Case study - Germany

The following interview is with Elena Weidemann from einhorn.

About the case

Germany agreed to reduce the VAT on menstrual products from the standard rate of 19% to the reduced rate of 7% from January 2020. The campaign started in March 2018 with an online petition on by activists Nanna-Josephine Roloff and Yasemin Kotra.

In 2019, period brand einhorn and the magazine NEON launched an additional petition to the Petitions Committee of the German parliament. This petition reached the necessary 50,000 signatures, so the Petitions Committee invited einhorn and NEON to discuss the issue of reducing VAT on period products to 7%.

When did you start your campaign?

We started planning in autumn 2018 and my colleague Cordelia met with NEON in November 2018. In February we prepared the petition for the Bundestag, which was launched on 30th April, 2019.

How did you arrive at the idea to do this?

The motivation was obvious: the 19% tax on menstrual products was unfair, especially because other products, which are not basic necessities, are taxed at the reduced rate of 7%, including cut flowers, truffles or salmon roe. People who menstruate do not have a choice. If there is a tax rate for products of daily consumption, why shouldn’t products that menstruators need every month not be taxed as such? We wanted to remove this unfair, gender-based discrimination in taxation.

In addition, the petition was a way to continue the de-stigmatisation of periods in society. Furthermore, we wanted the Bundestag (the German Parliament) to deal with the issue, and especially be aware of patriarchal tax law, and therefore we launched this petition.

What was your campaign strategy?

In the campaign we wanted to reach a broad section of society and familiarise them with the issue to create indirect pressure on relevant politicians. On the other hand, we wanted to win over politicians and get them to voice their support for the tax reduction.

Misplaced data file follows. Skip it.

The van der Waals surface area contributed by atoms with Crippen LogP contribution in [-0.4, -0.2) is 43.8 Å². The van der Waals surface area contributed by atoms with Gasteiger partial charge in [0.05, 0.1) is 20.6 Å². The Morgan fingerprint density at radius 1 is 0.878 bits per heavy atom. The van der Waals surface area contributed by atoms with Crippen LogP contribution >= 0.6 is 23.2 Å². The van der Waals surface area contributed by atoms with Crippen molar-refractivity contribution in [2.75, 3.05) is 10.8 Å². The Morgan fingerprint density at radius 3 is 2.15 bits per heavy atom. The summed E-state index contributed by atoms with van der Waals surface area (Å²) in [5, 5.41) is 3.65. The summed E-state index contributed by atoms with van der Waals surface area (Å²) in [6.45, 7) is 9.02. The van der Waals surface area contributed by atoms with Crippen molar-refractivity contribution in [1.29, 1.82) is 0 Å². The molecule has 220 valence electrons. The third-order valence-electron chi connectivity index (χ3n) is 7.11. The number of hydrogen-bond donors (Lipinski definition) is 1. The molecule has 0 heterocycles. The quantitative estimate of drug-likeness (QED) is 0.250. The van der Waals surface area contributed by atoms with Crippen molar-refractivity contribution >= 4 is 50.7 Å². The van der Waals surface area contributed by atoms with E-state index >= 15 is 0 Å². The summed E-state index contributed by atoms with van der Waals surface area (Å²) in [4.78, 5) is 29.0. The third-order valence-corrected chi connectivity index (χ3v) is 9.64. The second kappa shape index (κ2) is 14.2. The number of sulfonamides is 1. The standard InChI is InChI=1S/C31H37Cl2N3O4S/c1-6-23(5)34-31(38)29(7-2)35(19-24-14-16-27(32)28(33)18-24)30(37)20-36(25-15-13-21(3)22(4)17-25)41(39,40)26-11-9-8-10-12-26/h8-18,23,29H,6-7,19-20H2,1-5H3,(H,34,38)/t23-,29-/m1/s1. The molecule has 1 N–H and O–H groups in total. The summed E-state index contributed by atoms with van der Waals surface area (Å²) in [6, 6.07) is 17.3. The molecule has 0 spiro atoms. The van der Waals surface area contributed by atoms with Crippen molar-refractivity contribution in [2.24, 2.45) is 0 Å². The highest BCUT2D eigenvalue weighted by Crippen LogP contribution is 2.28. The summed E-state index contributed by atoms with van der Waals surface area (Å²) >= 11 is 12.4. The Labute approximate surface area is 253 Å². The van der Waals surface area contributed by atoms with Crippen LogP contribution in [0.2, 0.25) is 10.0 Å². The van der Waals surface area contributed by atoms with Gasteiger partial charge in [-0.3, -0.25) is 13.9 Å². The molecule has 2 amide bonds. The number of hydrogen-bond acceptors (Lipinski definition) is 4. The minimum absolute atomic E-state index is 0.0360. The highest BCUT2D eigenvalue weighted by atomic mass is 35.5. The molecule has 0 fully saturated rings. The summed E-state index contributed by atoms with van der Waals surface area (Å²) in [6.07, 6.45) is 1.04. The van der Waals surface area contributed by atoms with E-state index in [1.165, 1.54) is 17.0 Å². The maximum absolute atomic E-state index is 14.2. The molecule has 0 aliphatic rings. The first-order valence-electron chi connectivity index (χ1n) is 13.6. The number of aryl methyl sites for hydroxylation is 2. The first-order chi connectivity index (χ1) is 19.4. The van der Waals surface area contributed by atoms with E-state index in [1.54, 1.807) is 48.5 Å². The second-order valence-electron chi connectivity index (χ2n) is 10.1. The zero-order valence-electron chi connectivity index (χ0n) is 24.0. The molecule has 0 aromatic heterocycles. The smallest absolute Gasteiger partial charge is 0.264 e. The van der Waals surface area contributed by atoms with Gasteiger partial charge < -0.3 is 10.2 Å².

Therefore, we concentrated on members of the Petition Committee, held multiple phone calls and met with some of them in person. In terms of public awareness, we contacted different media with the help of NEON, created a website with key information, made a hip-hop music video, designed an online game, spread the message during events, Jule and Sarah from NEON used the Women’s Day march to hold a speech from a demo wagon, and Einhorn held talks with key retailers. Their promise to pass on the tax reduction to consumers, such as by DM (one of Germany’s largest drugstore chains), was essential to reduce product prices.

Because we convinced prominent people such as Joko Winterscheidt, Charlotte Roche and Lena Meyer-Landrut to share the petition, it created a huge media echo. This resulted in awareness of the issue across society once the threshold of 50,000 signatures on the petition was achieved. We started the cooperation with NEON and later on also supported the Tampon Tax Alliance with media reach, contacts and a donation.

Would you do anything differently today?

Communication with Nanna and Yasemin (who launched the initial petition) was not always ideal. I personally regret that and I am sad that they were not featured in our video. But overall I am satisfied with the campaign because the goals were achieved with joint forces.

What is your key advice for other campaigners?

  1. Prepare well, and start your outreach communication even before the start of the petition

  2. Find authentic testimonials

  3. Find political stakeholders that can support you

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Period taxes were removed in Rwanda in late 2019. Learn more about the campaign to #FreeThePeriod in our interview with key advocate Isabelle Akaliza.